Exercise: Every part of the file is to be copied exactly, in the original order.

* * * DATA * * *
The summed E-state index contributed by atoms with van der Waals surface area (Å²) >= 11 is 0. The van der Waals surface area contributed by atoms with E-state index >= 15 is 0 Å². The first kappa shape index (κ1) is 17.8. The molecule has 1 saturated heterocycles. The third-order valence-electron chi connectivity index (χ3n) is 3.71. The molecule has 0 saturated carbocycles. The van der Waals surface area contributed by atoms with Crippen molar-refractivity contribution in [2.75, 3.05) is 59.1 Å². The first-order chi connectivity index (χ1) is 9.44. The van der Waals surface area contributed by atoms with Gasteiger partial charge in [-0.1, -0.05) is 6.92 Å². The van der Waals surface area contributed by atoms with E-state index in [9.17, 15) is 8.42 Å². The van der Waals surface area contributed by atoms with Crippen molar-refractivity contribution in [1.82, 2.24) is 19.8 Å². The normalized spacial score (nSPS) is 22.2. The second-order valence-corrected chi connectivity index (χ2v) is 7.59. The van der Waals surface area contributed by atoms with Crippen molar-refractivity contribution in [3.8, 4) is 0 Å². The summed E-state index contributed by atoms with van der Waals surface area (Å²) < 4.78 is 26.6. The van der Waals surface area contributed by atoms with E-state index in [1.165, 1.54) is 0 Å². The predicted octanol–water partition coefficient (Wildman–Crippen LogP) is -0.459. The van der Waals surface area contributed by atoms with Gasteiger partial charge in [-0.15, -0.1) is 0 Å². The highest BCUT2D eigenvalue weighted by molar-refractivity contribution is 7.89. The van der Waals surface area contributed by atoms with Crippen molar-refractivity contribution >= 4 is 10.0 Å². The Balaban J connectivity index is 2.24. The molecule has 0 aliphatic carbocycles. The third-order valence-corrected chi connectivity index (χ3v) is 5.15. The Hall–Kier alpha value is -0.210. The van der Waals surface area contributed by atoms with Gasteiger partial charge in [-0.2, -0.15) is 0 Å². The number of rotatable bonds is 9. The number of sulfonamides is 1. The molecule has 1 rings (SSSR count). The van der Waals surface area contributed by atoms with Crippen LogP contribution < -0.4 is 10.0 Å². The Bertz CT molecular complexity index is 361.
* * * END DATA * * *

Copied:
The summed E-state index contributed by atoms with van der Waals surface area (Å²) >= 11 is 0. The van der Waals surface area contributed by atoms with E-state index >= 15 is 0 Å². The first kappa shape index (κ1) is 17.8. The molecule has 1 saturated heterocycles. The third-order valence-electron chi connectivity index (χ3n) is 3.71. The molecule has 0 saturated carbocycles. The van der Waals surface area contributed by atoms with Crippen molar-refractivity contribution in [2.75, 3.05) is 59.1 Å². The first-order chi connectivity index (χ1) is 9.44. The van der Waals surface area contributed by atoms with Gasteiger partial charge in [-0.1, -0.05) is 6.92 Å². The van der Waals surface area contributed by atoms with E-state index in [9.17, 15) is 8.42 Å². The van der Waals surface area contributed by atoms with Crippen molar-refractivity contribution in [1.82, 2.24) is 19.8 Å². The normalized spacial score (nSPS) is 22.2. The second-order valence-corrected chi connectivity index (χ2v) is 7.59. The van der Waals surface area contributed by atoms with Crippen molar-refractivity contribution in [3.8, 4) is 0 Å². The summed E-state index contributed by atoms with van der Waals surface area (Å²) < 4.78 is 26.6. The van der Waals surface area contributed by atoms with E-state index in [1.165, 1.54) is 0 Å². The predicted octanol–water partition coefficient (Wildman–Crippen LogP) is -0.459. The van der Waals surface area contributed by atoms with Gasteiger partial charge in [-0.15, -0.1) is 0 Å². The highest BCUT2D eigenvalue weighted by molar-refractivity contribution is 7.89. The van der Waals surface area contributed by atoms with Crippen molar-refractivity contribution >= 4 is 10.0 Å². The Balaban J connectivity index is 2.24. The molecule has 0 aliphatic carbocycles. The third-order valence-corrected chi connectivity index (χ3v) is 5.15. The Hall–Kier alpha value is -0.210. The van der Waals surface area contributed by atoms with Gasteiger partial charge in [-0.2, -0.15) is 0 Å². The number of rotatable bonds is 9. The number of sulfonamides is 1. The molecule has 1 rings (SSSR count). The van der Waals surface area contributed by atoms with Crippen LogP contribution < -0.4 is 10.0 Å². The Bertz CT molecular complexity index is 361.